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Commentary- Donald Trump: A maniac who matches mankind’s vilest

Commentary- Donald Trump: A maniac who matches mankind’s vilest
December 17
00:00 2015

Bill Turner

Guest  Columnist 

“Sieg heil!” — the Nazi Germany-era salute — was heard above the clamor as a protester was taken away for heckling Donald Trump at a rally preceding the most recent Republican presidential debate in Las Vegas this week.  Ross Douthat, writing in the New York Times a week ago, used the generally off-limits “F” word in inquiring of the basics of Mr. Trump’s attractiveness: “Is Donald Trump a fascist?”

It appears that Mr. Trump meets, matches, and exceeds the trademark characteristics of a fascist and demagogue.  He has a cult-like following that is intensely nationalistic, he is a bully whose brand is unified by bigotry, and Mr. Trump’s sweeping tirades, when scaled up, puts him in the same league with select world leaders whose extremism resulted in intolerance at best and genocide at worst.

Mr. Trump could become president of the United States next year and would, without a doubt join, and maybe even top, the list of  the most despotic and repressive dictators in world history.  Americans must remember that what are otherwise unspeakable acts of man’s inhumanity to man loom large in the short shadow of American history.

Could America find itself enacting some of the over-the-top policies Mr. Trump articulates so dogmatically?  Yes, we could.  Yes, we have.  Take immigration for example, one of the most controversial points in Mr. Trump’s cultural war catalog. During the height of the massive immigration of Europeans to the US – in the period between 1885-1910 – many Italians were “lumped” with those who were accused of bringing the Mafia to the US.  In New Orleans in 1891, there was a mass lynching of Italians.

In reaction to the murdering, according to Dr. Anthony Petrosino of the University of Texas, our country’s leaders, like Teddy Roosevelt, not yet president, famously said it was “a rather good thing.”

The response in the New York Times on March 16, 1891 referred to the victims of the lynchings as ” … sneaking and cowardly Sicilians, the descendants of bandits and assassins.” And John Parker, who later went on to be governor of Louisiana, said of Italians that they were “just a little worse than the Negro, being if anything filthier in [their] habits, lawless, and treacherous.”  Doesn’t this sound like Mr. Trump’s brash broadsides toward Mexicans and Muslims?  You bet it does.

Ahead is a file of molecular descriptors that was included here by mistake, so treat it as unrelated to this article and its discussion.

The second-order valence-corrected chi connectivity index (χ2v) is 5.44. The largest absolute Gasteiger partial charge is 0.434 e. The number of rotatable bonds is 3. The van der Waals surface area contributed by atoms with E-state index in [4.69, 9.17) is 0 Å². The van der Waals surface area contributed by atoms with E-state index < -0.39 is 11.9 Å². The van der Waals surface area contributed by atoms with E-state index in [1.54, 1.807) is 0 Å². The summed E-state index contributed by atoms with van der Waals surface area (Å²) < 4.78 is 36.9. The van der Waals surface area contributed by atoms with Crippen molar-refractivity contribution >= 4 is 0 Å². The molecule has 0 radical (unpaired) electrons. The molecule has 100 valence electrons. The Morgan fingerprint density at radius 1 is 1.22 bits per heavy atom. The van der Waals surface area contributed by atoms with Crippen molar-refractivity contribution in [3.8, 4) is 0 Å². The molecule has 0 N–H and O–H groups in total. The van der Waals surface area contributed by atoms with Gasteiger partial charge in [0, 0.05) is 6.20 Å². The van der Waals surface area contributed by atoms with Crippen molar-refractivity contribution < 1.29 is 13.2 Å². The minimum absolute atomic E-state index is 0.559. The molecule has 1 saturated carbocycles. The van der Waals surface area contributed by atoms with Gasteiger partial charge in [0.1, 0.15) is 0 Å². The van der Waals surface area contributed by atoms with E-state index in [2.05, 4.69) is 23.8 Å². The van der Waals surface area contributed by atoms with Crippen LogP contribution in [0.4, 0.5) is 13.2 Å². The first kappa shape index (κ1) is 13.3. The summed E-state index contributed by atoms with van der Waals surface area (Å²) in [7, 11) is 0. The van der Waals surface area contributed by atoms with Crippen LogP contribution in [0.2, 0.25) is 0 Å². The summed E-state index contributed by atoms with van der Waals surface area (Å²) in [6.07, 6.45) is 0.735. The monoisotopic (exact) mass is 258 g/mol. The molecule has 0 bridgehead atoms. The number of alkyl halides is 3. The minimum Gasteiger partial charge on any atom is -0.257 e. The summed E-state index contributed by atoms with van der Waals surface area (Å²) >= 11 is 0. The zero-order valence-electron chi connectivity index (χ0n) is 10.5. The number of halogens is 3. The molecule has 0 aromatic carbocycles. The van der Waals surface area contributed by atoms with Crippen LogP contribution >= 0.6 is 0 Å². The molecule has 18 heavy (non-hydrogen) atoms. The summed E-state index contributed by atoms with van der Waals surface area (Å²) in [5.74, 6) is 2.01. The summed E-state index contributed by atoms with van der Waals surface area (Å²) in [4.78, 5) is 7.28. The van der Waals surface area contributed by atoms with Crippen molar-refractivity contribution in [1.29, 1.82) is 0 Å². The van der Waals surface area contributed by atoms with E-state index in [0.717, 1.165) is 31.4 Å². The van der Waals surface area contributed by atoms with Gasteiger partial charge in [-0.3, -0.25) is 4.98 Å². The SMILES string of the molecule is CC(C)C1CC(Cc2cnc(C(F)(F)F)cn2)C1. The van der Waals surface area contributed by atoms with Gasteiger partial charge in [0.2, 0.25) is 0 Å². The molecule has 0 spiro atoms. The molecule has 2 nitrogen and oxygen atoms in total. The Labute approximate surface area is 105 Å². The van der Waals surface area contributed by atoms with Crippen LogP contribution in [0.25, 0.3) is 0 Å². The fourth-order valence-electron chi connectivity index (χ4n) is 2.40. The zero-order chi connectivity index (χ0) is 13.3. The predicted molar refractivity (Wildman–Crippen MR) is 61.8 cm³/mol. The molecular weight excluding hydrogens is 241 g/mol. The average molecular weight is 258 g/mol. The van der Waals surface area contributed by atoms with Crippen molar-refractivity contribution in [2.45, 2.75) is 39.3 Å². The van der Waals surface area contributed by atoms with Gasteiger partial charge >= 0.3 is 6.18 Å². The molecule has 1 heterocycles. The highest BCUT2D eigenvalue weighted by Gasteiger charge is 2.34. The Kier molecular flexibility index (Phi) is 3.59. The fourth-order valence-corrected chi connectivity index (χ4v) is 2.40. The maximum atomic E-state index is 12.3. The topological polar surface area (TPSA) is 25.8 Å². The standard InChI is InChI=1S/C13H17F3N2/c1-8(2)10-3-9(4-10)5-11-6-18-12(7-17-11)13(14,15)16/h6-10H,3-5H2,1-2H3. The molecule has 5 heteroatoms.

Americans might wake up with Trump as president doing what President Franklin D. Roosevelt did just over 70 years ago, in 1942, when he required “aliens” from Italy, Germany, and Japan to register with the United States Department of Justice which, within a month, resulted in the full-scale internment of Japanese Americans.

Mr. Trump’s demagoguery about Berlin-type walls around America and his mockery of disabled people and his dirty digs on who is ugly or not, also brings to mind the list of other world leaders in times past whose thirst for dominion and power — and immortality — includes names such as Idi Amin Dada of Uganda, Kim Jung II of North Korea, Robert Mugabe of Zimbabwe, China’s Chiang Kai-Shek, and Joseph Stalin of Russia, among others.

Given Mr. Trump’s bombastic and ruthless pronouncements that involve potential atrocities, it is not too much of a stretch to compare him to Leopold II of Belgium who was famous for enslaving and killing more than 15 million Africans – in what he called (his) Free Congo State during the late 1800s, when America was just emerging from holding (African) slaves. Supported by the West, including America, Leopold II extracted the economic riches of The Congo, like a “successful businessman.”

Finally, the German phrase for The Leader – Der Fuhrer – is a brand that fits Mr. Trump quite well because, like Adolf Hitler, he needs no introduction.  Would Mr. Trump order the killing of 17 million people, including six million Jews, as Hitler did?  Would Mr. Trump lead the entire world into war? Probably not.  We won’t let him.

I don’t believe a critical mass of Americans  – enough to nominate Mr. Trump, let alone elect him our president – are swayed by the fear and resentment that marks his campaign oratory. But, just in case, if Americans want to keep our country’s name off the list of having one of the world’s most despotic leaders, they should – as Mr. Trump’s run for President continues toward the gorge of catastrophe – take note of the warning of George Santayana who said, “Those who cannot remember the past are condemned to repeat it.”

Dr. Bill Turner is a noted educator, writer and thinker who called Winston-Salem home for many years. Reach him at bill-turner@nullcomcast.net.

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